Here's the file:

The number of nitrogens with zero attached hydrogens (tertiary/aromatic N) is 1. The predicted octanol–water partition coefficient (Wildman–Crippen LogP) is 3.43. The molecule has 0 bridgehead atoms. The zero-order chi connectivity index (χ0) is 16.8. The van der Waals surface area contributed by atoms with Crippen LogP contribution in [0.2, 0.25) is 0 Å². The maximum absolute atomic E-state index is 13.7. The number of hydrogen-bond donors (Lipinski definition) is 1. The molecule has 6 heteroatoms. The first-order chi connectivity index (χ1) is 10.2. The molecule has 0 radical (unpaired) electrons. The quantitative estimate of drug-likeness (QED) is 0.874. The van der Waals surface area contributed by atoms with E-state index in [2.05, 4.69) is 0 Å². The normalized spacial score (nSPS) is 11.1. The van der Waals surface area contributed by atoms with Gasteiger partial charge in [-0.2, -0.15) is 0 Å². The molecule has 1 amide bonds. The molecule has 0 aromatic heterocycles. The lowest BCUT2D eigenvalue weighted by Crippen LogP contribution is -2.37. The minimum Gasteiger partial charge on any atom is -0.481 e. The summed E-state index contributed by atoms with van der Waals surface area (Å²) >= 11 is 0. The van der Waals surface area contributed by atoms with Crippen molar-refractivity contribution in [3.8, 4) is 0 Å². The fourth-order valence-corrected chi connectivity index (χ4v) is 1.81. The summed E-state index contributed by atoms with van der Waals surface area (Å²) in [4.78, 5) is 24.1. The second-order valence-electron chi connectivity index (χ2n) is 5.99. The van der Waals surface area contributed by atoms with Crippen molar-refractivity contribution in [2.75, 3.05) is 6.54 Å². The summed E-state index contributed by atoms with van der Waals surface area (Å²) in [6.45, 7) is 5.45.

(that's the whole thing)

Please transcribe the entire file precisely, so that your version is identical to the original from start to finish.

The number of nitrogens with zero attached hydrogens (tertiary/aromatic N) is 1. The predicted octanol–water partition coefficient (Wildman–Crippen LogP) is 3.43. The molecule has 0 bridgehead atoms. The zero-order chi connectivity index (χ0) is 16.8. The van der Waals surface area contributed by atoms with Crippen LogP contribution in [0.2, 0.25) is 0 Å². The maximum absolute atomic E-state index is 13.7. The number of hydrogen-bond donors (Lipinski definition) is 1. The molecule has 6 heteroatoms. The first-order chi connectivity index (χ1) is 10.2. The molecule has 0 radical (unpaired) electrons. The quantitative estimate of drug-likeness (QED) is 0.874. The van der Waals surface area contributed by atoms with E-state index in [2.05, 4.69) is 0 Å². The normalized spacial score (nSPS) is 11.1. The van der Waals surface area contributed by atoms with Gasteiger partial charge in [-0.2, -0.15) is 0 Å². The molecule has 1 amide bonds. The molecule has 0 aromatic heterocycles. The lowest BCUT2D eigenvalue weighted by Crippen LogP contribution is -2.37. The minimum Gasteiger partial charge on any atom is -0.481 e. The summed E-state index contributed by atoms with van der Waals surface area (Å²) >= 11 is 0. The van der Waals surface area contributed by atoms with Crippen molar-refractivity contribution in [3.8, 4) is 0 Å². The fourth-order valence-corrected chi connectivity index (χ4v) is 1.81. The summed E-state index contributed by atoms with van der Waals surface area (Å²) in [4.78, 5) is 24.1. The second-order valence-electron chi connectivity index (χ2n) is 5.99. The van der Waals surface area contributed by atoms with Crippen molar-refractivity contribution in [2.75, 3.05) is 6.54 Å². The summed E-state index contributed by atoms with van der Waals surface area (Å²) in [6.45, 7) is 5.45.